This code generates the derivative superstructures of a parent lattice. It works for general lattices, including "multilattices," like HCP, which have more than one lattice point in the unit cell. The code can enumerate over all concentrations or in a restricted concentration range.
As of Dec. 2011, both modes (all concentrations vs. restricted conc. range) can also be used with site restrictions---some atomic types can be disallowed on some sites in the parent lattice. In other words, the possible occupation of sites by different atoms does not have to be the same on each parent lattice site. You could have two sites in the parent lattice and one could be populated by A or B atoms and the second site could be populated by B and C atoms, for example. (But see Ex. 5 in the EXAMPLES file for some caveats.)
As of Oct. 2016 the concentration restricted enumeration can also include displacement directions in the enumeration (the user may specify to displace any number of each atomic species from the lattice).
A discussion of the algorithm and its applications can be found in the following publications. If you use this code in a publication, we would appreciate it if you would cite the appropriate paper below. Thank you.
COMPILING THE CODE
To compile the code manually, clone the repository with the
git clone --recursive https://github.com/msg-byu/enumlib.git
We need to compile the
symlib submodule before
Go to the
Set an environment variable to identify your fortran compiler:
[in the bash shell, gfortran compiler]
Makefile also recognizes
Then compile using the Makefile:
(Alternatively, instead of setting the
F90 environmental variable first, you may just specify the variable during the make:
Next, make the enumeration library itself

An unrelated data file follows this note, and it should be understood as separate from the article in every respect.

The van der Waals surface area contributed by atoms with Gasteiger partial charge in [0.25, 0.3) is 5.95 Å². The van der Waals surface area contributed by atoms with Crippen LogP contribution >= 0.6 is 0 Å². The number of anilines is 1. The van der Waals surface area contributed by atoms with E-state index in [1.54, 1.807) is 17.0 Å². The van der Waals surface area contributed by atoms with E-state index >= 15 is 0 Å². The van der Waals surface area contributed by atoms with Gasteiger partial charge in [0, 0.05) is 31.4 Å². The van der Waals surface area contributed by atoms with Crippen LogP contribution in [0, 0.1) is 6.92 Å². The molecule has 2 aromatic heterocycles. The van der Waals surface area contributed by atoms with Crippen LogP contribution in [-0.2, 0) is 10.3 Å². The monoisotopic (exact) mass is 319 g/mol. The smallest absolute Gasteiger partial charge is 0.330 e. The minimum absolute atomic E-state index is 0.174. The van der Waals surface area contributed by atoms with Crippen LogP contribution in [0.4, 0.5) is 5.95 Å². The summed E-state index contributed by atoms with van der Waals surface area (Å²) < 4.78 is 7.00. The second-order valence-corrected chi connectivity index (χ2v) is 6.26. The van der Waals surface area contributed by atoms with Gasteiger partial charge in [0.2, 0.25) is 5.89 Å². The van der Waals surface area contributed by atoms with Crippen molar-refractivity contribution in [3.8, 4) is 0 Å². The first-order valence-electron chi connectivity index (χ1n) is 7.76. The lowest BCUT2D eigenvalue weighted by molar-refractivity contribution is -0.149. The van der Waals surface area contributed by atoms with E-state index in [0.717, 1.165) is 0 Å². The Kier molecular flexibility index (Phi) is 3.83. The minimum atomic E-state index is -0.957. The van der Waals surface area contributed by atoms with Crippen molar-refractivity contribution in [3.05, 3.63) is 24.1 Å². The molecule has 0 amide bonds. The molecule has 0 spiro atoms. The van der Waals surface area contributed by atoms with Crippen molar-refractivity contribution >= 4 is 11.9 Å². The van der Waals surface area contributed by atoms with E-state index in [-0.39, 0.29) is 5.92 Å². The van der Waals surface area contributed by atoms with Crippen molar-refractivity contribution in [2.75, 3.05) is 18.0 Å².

Finally, to make a stand-alone executable for enumeration:
It is possible to compile enumlib using conda on OSX and Linux. To do so use the command:
conda install --channel matsci enumlib
If you have trouble compiling, please send me a note and I'll try and assist you. firstname.lastname@example.org, 801-422-7444
HOW TO USE THE CODE:
Example input files are in the
input ('enumlib/support/input') directory.
To include displacement directions in the enumeration, it is also
neccessary to provide an
arrows.in file examples of which can also
be found in the ('enumlib/support/input') directory.
Detailed directions on how to run the code for several of the example
input files can be found in the
There are also helper programs in the
aux_src directory for making VASP POSCARs, pictures of
2D enumerations, etc.
makeStr.py <-- Makes POSCARS for the desired enumerated structures.
makeStr.x from the fortran code has been superceded by this python script.)
make 2Dplot.x <-- To make a program that plots 2D enumeration results.
make polya.x <-- To make a program that predicts the maximum number
of unique structures for the system (this program gives an upper bound
on the number of solutions the user should expect because the polya
algorithm counts the superperiodic structures but enum.x does not).
makeStr.py is a python code which can be accessed by typing
python makeStr.py [struct#] -flags into the terminal where
struct# an integer specifying the desired structure number from the
file. Additional options for the script include:
-elements [element list] <-- This option uses Vegard's law to make an initial guess
at the lattice parameter for the cell. If using this option, list the
elements in the system in a space-delimited list such as
Al Cu Ni.
-displace [distance] <-- This option displaces atoms by the given
fraction of the lattice parameter. This will only work if displacement
directions were included in the enumeration. When using this option,
express the desired displacement amount as a fraction of the lattice
-rattle [amount] <-- Adjusts the displacements of the atoms by a
random distribution of the maximum fraction of the displacement
specified by the
If you have questions, email or call: email@example.com, 801-422-7444